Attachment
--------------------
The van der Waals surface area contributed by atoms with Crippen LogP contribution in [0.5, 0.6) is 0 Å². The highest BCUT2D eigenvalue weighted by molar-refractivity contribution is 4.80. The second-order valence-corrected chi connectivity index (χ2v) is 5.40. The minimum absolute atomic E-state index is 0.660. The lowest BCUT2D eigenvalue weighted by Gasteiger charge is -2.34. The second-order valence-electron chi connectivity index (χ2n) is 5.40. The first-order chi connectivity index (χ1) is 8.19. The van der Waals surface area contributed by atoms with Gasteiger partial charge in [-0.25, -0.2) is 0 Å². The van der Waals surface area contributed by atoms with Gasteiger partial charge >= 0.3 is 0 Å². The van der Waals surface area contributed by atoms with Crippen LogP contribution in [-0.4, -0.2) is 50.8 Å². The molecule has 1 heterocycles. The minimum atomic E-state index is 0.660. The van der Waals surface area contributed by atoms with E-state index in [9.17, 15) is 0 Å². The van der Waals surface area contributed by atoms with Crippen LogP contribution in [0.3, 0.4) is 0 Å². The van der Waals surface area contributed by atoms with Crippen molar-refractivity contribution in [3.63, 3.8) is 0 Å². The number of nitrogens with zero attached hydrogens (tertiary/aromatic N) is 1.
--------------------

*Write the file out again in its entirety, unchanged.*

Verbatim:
The van der Waals surface area contributed by atoms with Crippen LogP contribution in [0.5, 0.6) is 0 Å². The highest BCUT2D eigenvalue weighted by molar-refractivity contribution is 4.80. The second-order valence-corrected chi connectivity index (χ2v) is 5.40. The minimum absolute atomic E-state index is 0.660. The lowest BCUT2D eigenvalue weighted by Gasteiger charge is -2.34. The second-order valence-electron chi connectivity index (χ2n) is 5.40. The first-order chi connectivity index (χ1) is 8.19. The van der Waals surface area contributed by atoms with Gasteiger partial charge in [-0.25, -0.2) is 0 Å². The van der Waals surface area contributed by atoms with Gasteiger partial charge >= 0.3 is 0 Å². The van der Waals surface area contributed by atoms with Crippen LogP contribution in [-0.4, -0.2) is 50.8 Å². The molecule has 1 heterocycles. The minimum atomic E-state index is 0.660. The van der Waals surface area contributed by atoms with E-state index in [9.17, 15) is 0 Å². The van der Waals surface area contributed by atoms with Crippen LogP contribution in [0.3, 0.4) is 0 Å². The van der Waals surface area contributed by atoms with Crippen molar-refractivity contribution in [3.63, 3.8) is 0 Å². The number of nitrogens with zero attached hydrogens (tertiary/aromatic N) is 1.